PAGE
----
Fall Break on the Campaign Trail
The tireless Woos who braved a hurricane to get out the vote in Ohio.
As an international student it might seem kind of strange that I spent fall break in Ohio working on a US presidential Get Out the Vote campaign. As a few people in my class remarked, it wasn’t as if I was going to personally get anything out of the results (other than maybe some left over bumper stickers), but as someone who has always followed US politics (thanks to “The West Wing”) this seemed like a great chance to see politics at the grassroots level.
Our trip out to Ohio didn’t get off to the smoothest of starts. At the last minute we were moved from volunteering in Columbus to Cleveland – based on how close polling was and the needs of the campaign. That was kind of a drop in the ocean compared to the fact that our departure morning was October 30th – the day Hurricane Sandy made landfall in New Jersey. Undeterred, we drove through a beautiful mix of torrential rain and gusting wind at 5AM toward the Buckeye State.
I wasn’t sure what to expect from Cleveland other than that I hoped to avoid any Drew Carey sightings. The city has the uneasy tension of a place coming to terms with the changes America’s economy has experienced over the last decade. The leaden skies and driving rain matched the mood of a city that seemed a little worn out.
In total thirteen Princeton students came to Cleveland, and their diverse experience reflected our class as a whole pretty well. In my car alone we had a former labor union leader, an NSC director, and someone who had worked on democratic support during the Arab Spring.
As a non-US citizen I wasn’t really sure if I’d be allowed loose on the streets of Cleveland to knock on doors. It seemed kind of anathema that some Irish guy should be telling Americans how to vote in a presidential election. Luckily for me, not too many people wanted to get out and knock doors while freezing sleet came down.
In terms of seeing democracy at its most elemental, canvassing was pretty amazing. I’ve spent the last few years working as an international election observer and it was really interesting to meet Americans who were extremely open in talking about what their country means to them, and what they need from their president. The hospitality of people was impressive, and many residents invited us into their homes out of the rain. One of our luckier teams even got homemade cookies.
Working with our local and out of state volunteers was also a hugely rewarding experience. Some of our elderly canvassers could barely walk without assistance but were still out on the streets in terrible weather knocking doors because they wanted to see progress in their community. Our out-of-state volunteers were truly tireless, and a particular mention has to go from our team from Columbia University, who knocked thousands of doors over three days – even going back to a neighborhood where police had been chasing a gunman.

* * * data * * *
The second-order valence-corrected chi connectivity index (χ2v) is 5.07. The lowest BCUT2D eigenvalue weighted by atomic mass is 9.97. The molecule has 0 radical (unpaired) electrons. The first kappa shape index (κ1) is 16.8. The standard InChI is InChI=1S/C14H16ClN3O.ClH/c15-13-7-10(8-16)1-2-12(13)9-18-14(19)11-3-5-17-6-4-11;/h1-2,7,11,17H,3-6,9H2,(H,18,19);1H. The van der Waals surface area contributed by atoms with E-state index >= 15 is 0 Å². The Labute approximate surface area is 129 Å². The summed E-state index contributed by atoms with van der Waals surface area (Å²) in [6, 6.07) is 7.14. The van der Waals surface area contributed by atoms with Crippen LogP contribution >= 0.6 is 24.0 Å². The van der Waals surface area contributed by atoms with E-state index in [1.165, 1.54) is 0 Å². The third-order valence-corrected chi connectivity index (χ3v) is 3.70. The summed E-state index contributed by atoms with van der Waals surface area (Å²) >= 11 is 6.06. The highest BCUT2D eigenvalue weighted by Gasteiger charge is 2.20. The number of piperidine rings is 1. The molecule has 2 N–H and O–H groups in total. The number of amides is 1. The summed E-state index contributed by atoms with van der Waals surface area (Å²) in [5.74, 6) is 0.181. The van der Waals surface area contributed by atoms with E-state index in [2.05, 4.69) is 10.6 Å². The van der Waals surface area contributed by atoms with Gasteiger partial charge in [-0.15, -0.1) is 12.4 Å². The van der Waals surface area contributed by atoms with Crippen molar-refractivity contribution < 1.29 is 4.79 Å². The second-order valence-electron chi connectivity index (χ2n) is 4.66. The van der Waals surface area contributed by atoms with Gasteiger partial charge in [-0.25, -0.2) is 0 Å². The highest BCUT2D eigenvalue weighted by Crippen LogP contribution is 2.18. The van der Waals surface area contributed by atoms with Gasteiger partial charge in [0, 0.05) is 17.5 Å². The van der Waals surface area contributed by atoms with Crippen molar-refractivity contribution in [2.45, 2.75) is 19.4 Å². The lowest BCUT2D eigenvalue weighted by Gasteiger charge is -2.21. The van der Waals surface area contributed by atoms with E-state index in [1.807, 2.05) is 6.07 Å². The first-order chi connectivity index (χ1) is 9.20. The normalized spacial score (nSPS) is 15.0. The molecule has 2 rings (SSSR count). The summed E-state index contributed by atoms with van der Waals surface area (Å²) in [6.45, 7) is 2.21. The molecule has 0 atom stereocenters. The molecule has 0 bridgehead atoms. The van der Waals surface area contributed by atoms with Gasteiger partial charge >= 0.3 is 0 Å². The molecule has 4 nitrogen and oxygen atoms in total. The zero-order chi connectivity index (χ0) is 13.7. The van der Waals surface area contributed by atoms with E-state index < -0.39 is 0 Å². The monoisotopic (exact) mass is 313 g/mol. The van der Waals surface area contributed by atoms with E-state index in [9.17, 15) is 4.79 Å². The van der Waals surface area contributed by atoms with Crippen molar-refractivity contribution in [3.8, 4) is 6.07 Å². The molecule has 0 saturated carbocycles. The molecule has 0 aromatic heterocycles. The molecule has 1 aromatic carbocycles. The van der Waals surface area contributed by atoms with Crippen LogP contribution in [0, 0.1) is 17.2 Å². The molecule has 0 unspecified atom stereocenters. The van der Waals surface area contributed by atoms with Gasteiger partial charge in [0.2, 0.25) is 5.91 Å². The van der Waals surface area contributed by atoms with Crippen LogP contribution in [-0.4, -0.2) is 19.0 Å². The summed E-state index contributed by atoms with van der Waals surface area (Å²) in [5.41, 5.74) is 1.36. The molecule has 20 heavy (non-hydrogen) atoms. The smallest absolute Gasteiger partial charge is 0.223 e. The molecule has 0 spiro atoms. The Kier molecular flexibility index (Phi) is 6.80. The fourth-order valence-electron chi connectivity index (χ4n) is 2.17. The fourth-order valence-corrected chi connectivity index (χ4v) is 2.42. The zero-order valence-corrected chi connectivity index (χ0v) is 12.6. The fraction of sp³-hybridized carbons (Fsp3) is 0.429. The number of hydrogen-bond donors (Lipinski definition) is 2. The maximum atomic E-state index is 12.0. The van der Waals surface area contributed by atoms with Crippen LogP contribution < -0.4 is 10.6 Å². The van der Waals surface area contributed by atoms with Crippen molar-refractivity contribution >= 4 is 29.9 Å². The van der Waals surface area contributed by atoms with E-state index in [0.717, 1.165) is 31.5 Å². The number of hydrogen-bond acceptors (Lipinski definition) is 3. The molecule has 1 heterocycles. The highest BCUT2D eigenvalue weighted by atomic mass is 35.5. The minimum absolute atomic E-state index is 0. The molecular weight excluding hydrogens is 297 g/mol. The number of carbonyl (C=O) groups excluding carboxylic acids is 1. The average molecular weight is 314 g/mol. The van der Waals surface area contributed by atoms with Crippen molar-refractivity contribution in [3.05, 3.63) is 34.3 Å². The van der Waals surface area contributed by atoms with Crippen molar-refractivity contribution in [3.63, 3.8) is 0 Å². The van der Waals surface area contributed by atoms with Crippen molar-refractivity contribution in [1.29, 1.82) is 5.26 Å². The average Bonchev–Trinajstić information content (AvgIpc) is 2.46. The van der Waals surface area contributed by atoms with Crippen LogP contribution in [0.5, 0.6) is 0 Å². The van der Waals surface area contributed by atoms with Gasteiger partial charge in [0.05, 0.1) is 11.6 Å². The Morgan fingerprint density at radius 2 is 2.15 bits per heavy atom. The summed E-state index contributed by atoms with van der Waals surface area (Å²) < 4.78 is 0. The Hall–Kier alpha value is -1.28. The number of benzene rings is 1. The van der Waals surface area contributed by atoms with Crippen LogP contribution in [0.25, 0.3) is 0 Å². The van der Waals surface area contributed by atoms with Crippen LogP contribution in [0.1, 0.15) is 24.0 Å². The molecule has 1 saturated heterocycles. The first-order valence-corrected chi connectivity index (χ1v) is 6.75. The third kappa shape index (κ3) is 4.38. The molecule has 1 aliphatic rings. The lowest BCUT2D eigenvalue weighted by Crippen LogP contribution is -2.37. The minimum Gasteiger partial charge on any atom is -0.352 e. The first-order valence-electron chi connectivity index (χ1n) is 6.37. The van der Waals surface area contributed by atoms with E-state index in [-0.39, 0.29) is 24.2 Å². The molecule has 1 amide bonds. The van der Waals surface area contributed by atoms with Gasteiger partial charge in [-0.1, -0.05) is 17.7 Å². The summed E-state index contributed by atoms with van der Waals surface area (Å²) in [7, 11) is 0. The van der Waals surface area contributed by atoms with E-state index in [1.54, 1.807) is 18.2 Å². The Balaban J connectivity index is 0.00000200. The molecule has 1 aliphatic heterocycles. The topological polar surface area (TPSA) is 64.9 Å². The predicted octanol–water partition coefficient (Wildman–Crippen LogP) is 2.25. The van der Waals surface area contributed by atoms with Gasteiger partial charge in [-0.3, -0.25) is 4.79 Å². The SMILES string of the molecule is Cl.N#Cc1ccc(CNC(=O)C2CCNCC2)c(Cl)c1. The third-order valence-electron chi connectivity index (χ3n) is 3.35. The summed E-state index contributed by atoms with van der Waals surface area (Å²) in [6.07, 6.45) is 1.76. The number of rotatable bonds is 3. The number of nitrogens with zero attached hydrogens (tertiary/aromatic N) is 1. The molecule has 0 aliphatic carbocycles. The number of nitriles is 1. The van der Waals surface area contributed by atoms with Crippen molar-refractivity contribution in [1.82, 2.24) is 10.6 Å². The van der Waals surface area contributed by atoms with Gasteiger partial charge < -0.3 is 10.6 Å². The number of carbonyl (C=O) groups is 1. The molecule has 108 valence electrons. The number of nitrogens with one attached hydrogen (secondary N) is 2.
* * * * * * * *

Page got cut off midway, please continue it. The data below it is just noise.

Two things truly stuck out for me from our time in Ohio. The first was being lucky enough to be on the national conference call with President Obama on the car ride back to Princeton. Hearing the president tear up as he thanked the campaign staff was a powerful moment, and a real vindication that what everyone who worked so hard on the campaign had achieved. We were only there for two weeks, but for a lot of the campaign staff this journey has spanned years of their lives.
The second was the level of camaraderie, work ethic and community within the campaign staff. I have rarely seen a group of strangers work so hard, give so much for each other and keep smiles on their faces despite such extreme working hours. By the end everyone was dog-tired but people still managed to dig deeper and work harder. Whether that was a classmate doing her midterm at four in the morning as she fielded Get Out The Vote calls from all over the city, or small acts of kindness like driving out to rescue a stranded classmate whose car battery died.
Fall Break wasn’t really a break, and a lot of us came back more tired than when we left, but none of us would have done things differently. Seeing people with such vast reserves of experience devote themselves so fully to envelope stuffing, sticker counting and phone banking made me realize how privileged I am to be surrounded by people who truly live public service. Two months into the program with a group of people who’d never met each other before, it felt like a watershed moment for our class. After all, everybody has to fall asleep brushing their teeth at least once in their life.
Article written by Peter Blair
Over the last few years Peter has worked in the West Bank, Guinea-Conakry, Côte d’Ivoire and also Atlanta, GA (mostly with the Carter Center) on a mix of election observation and conflict resolution. Most recently he served as the Observer Project Coordinator for The Carter Center in Nepal, dealing with everything from security coordination to team bowling. Outside of work he loves playing guitar, football (soccer), squash and golf. He is also a big US sports fan and can be found rooting for the Braves and the Pats.